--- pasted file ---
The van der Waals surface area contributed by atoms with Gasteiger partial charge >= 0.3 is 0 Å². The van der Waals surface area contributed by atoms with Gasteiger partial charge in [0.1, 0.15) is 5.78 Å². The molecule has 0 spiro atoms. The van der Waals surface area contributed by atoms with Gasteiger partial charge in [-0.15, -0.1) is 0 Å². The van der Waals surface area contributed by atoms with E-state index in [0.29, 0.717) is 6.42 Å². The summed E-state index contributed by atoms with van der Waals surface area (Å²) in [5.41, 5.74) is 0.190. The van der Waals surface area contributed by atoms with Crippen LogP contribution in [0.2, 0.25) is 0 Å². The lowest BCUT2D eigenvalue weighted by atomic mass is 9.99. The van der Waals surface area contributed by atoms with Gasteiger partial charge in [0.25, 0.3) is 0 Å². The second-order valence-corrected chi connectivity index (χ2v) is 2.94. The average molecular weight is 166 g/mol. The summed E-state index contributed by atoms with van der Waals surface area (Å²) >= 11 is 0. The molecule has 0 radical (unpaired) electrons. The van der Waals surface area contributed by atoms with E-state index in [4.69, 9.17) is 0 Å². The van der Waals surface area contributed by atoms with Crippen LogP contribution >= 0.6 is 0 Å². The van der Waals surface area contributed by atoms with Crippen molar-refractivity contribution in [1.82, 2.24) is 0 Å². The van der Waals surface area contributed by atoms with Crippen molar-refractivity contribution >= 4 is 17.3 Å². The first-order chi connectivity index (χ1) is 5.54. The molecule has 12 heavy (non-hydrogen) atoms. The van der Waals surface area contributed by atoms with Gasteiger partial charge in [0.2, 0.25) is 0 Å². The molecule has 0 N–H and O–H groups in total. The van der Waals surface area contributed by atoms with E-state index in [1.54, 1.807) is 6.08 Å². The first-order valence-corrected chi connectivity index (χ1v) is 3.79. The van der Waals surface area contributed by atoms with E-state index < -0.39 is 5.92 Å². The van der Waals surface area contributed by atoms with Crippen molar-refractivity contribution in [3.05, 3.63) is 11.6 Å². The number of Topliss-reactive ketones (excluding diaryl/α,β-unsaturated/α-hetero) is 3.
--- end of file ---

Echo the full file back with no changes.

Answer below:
The van der Waals surface area contributed by atoms with Gasteiger partial charge >= 0.3 is 0 Å². The van der Waals surface area contributed by atoms with Gasteiger partial charge in [0.1, 0.15) is 5.78 Å². The molecule has 0 spiro atoms. The van der Waals surface area contributed by atoms with Gasteiger partial charge in [-0.15, -0.1) is 0 Å². The van der Waals surface area contributed by atoms with E-state index in [0.29, 0.717) is 6.42 Å². The summed E-state index contributed by atoms with van der Waals surface area (Å²) in [5.41, 5.74) is 0.190. The van der Waals surface area contributed by atoms with Crippen LogP contribution in [0.2, 0.25) is 0 Å². The lowest BCUT2D eigenvalue weighted by atomic mass is 9.99. The van der Waals surface area contributed by atoms with Gasteiger partial charge in [0.25, 0.3) is 0 Å². The second-order valence-corrected chi connectivity index (χ2v) is 2.94. The average molecular weight is 166 g/mol. The summed E-state index contributed by atoms with van der Waals surface area (Å²) >= 11 is 0. The molecule has 0 radical (unpaired) electrons. The van der Waals surface area contributed by atoms with E-state index in [4.69, 9.17) is 0 Å². The van der Waals surface area contributed by atoms with Crippen LogP contribution >= 0.6 is 0 Å². The van der Waals surface area contributed by atoms with Crippen molar-refractivity contribution in [1.82, 2.24) is 0 Å². The van der Waals surface area contributed by atoms with Crippen molar-refractivity contribution >= 4 is 17.3 Å². The first-order chi connectivity index (χ1) is 5.54. The molecule has 12 heavy (non-hydrogen) atoms. The van der Waals surface area contributed by atoms with Gasteiger partial charge in [0.2, 0.25) is 0 Å². The molecule has 0 N–H and O–H groups in total. The van der Waals surface area contributed by atoms with E-state index in [1.54, 1.807) is 6.08 Å². The first-order valence-corrected chi connectivity index (χ1v) is 3.79. The van der Waals surface area contributed by atoms with E-state index < -0.39 is 5.92 Å². The van der Waals surface area contributed by atoms with Crippen molar-refractivity contribution in [3.05, 3.63) is 11.6 Å². The number of Topliss-reactive ketones (excluding diaryl/α,β-unsaturated/α-hetero) is 3.